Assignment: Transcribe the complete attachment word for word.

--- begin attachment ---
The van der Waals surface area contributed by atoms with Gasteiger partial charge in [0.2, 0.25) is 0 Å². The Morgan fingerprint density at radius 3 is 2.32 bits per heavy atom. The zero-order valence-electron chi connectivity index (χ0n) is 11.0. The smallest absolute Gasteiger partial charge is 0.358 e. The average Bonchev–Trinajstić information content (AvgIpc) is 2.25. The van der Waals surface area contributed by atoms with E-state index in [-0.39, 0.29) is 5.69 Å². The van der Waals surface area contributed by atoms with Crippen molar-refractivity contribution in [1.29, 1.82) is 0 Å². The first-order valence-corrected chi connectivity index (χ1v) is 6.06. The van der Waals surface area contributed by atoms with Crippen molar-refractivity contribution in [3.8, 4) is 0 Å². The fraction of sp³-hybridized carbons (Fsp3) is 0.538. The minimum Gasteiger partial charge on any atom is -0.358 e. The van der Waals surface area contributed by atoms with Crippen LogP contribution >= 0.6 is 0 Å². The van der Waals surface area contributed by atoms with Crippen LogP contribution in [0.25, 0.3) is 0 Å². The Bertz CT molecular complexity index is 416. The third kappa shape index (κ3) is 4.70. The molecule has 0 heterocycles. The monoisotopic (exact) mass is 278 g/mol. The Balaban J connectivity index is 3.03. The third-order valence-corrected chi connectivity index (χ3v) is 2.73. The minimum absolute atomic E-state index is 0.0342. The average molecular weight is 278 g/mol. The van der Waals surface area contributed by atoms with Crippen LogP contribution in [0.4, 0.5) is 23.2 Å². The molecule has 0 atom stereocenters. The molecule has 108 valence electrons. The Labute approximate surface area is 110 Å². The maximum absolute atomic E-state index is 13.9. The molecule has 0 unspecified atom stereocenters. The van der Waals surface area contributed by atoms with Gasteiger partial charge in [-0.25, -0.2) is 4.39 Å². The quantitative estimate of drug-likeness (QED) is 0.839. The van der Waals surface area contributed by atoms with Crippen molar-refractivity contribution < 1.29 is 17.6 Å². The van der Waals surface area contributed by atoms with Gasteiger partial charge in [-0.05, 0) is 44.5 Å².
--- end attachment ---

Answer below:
The van der Waals surface area contributed by atoms with Gasteiger partial charge in [0.2, 0.25) is 0 Å². The Morgan fingerprint density at radius 3 is 2.32 bits per heavy atom. The zero-order valence-electron chi connectivity index (χ0n) is 11.0. The smallest absolute Gasteiger partial charge is 0.358 e. The average Bonchev–Trinajstić information content (AvgIpc) is 2.25. The van der Waals surface area contributed by atoms with E-state index in [-0.39, 0.29) is 5.69 Å². The van der Waals surface area contributed by atoms with Crippen molar-refractivity contribution in [1.29, 1.82) is 0 Å². The first-order valence-corrected chi connectivity index (χ1v) is 6.06. The van der Waals surface area contributed by atoms with Crippen molar-refractivity contribution in [3.8, 4) is 0 Å². The fraction of sp³-hybridized carbons (Fsp3) is 0.538. The minimum Gasteiger partial charge on any atom is -0.358 e. The van der Waals surface area contributed by atoms with Crippen LogP contribution >= 0.6 is 0 Å². The van der Waals surface area contributed by atoms with Crippen LogP contribution in [0.25, 0.3) is 0 Å². The Bertz CT molecular complexity index is 416. The third kappa shape index (κ3) is 4.70. The molecule has 0 heterocycles. The monoisotopic (exact) mass is 278 g/mol. The Balaban J connectivity index is 3.03. The third-order valence-corrected chi connectivity index (χ3v) is 2.73. The minimum absolute atomic E-state index is 0.0342. The average molecular weight is 278 g/mol. The van der Waals surface area contributed by atoms with Crippen LogP contribution in [0.4, 0.5) is 23.2 Å². The molecule has 0 atom stereocenters. The molecule has 108 valence electrons. The Labute approximate surface area is 110 Å². The maximum absolute atomic E-state index is 13.9. The molecule has 0 unspecified atom stereocenters. The van der Waals surface area contributed by atoms with Gasteiger partial charge in [-0.25, -0.2) is 4.39 Å². The quantitative estimate of drug-likeness (QED) is 0.839. The van der Waals surface area contributed by atoms with Crippen molar-refractivity contribution < 1.29 is 17.6 Å². The van der Waals surface area contributed by atoms with Gasteiger partial charge in [-0.05, 0) is 44.5 Å².